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A recent fascinating New York Times article, Tending the Body’s Microbial Garden, discusses the ecosystem of microbial wildlife that each human contains within themselves.  Trees are not so different. Joan Maloof in Teaching the Trees, Lessons from the Forest, shares the micro ecosystems surrounding each tree. For example how seven types of leaf hoppers live specifically on Sycamore Trees or the Beech Trees that provide habitat for many species: the red-backed salamanders, beech-drops, tway blade orchids, fungus gnats, and many fungal species. She further shares how the ecosystems of the trees of an old growth forest depend upon each other in a complex web of interrelationships.  The book is illustrated using drawings of 18th century naturalist, John Abbot.  The book gives many personal anecdotes on life and teaching biology at a small college.  This book is one of my favorites, it is informative, well written, and inspiring.      

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Typically old trees are big, but what other characteristics do old trees demonstrate. Neil Pederson of the Department of Biological Sciences at Eastern Kentucky University,  summarizes six characteristics in his abstract. 

(1) smooth or “balding” bark;

(2) low stem taper;

(3) high stem sinuosity;

4) crowns comprised of few, large-diameter, twisting limbs;

(5) low crown volume; and

(6) a low ratio of leaf area to trunk volume.


He concludes, "The existence of old trees in the landscape can also be related to life-history traits or land-use histories. Both professionals and lay folk can be trained to identify these traits and environmental conditions. While these characteristics and settings generally signal the potential for old trees, there is no guarantee that they represent old ages. However, these characteristics should aid in the discovery of old trees throughout the EDF.".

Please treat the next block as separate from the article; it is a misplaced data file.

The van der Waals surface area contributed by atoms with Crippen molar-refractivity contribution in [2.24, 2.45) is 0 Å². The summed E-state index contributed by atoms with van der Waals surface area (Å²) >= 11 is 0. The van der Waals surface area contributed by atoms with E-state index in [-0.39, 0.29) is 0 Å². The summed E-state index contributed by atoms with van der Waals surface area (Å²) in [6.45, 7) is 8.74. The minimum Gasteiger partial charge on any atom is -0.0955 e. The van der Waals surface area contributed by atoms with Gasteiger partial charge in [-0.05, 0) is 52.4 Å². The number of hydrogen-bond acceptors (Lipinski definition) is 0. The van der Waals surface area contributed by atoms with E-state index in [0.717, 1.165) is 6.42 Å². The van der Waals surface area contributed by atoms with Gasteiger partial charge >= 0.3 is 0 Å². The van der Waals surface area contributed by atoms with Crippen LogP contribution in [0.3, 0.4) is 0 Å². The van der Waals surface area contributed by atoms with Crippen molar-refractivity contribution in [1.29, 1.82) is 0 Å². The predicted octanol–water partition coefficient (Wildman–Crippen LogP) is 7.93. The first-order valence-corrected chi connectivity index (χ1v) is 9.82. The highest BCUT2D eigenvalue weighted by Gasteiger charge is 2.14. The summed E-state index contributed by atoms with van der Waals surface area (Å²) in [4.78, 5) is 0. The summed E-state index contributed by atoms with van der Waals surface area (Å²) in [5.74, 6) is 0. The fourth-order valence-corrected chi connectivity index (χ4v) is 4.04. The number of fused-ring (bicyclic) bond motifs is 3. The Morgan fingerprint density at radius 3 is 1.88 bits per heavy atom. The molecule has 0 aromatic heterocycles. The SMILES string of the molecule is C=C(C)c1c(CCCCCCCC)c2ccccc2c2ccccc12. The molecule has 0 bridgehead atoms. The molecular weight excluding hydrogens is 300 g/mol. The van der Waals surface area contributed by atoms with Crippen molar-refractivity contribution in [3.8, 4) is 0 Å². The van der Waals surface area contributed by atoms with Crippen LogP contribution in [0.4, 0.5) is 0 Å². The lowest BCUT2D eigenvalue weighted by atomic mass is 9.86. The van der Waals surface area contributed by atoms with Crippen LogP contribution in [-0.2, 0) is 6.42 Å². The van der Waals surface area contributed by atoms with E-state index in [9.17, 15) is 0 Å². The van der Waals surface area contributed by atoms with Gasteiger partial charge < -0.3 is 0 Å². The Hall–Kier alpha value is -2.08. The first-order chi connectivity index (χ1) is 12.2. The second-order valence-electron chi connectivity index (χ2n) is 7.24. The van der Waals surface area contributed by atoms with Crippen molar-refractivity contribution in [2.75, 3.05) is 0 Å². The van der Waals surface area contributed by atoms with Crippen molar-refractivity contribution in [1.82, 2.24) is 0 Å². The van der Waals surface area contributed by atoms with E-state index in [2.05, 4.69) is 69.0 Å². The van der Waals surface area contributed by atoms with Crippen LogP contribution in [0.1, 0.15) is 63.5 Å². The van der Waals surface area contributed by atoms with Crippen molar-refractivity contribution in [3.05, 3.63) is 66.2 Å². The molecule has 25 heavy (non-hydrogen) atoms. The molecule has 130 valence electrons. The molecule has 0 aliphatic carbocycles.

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Photograph by Kathryn Kolb

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The Secret Forest

The soil was alive, the trees emanated old age, and the shade was prolific with pockets of light bursting through.  All expected qualities of an old growth forest.   The unexpected was the sound of airplanes overhead and cars from a nearby major road.   This was my experience at Big Trees Forest  Preserve located smack dab in the middle of one of the busiest sections of Atlanta.  More amazing is that, of the six million inhabitants surrounding the forest, I saw one person on a walk with their dog and another eating lunch at the entrance.   Adjacent to the forest are office building and strip malls that are full of people.   The contrast of the hot parking lot at the entrance and the cool breeze in the forest was tactile. Entry into the forest felt as if you were transitioning in time and space to a different reality.  The forest was a perfect combination of neglect and love.  Neglected by the general populous but observably cared for by those that love it with fantastic trails, maps, and informative designed viewpoints.   These hidden gems are not as rare as you might think.  I can count ten similar forests that I know of in the Atlanta Region.  Have you discovered the secret forest in your area yet?



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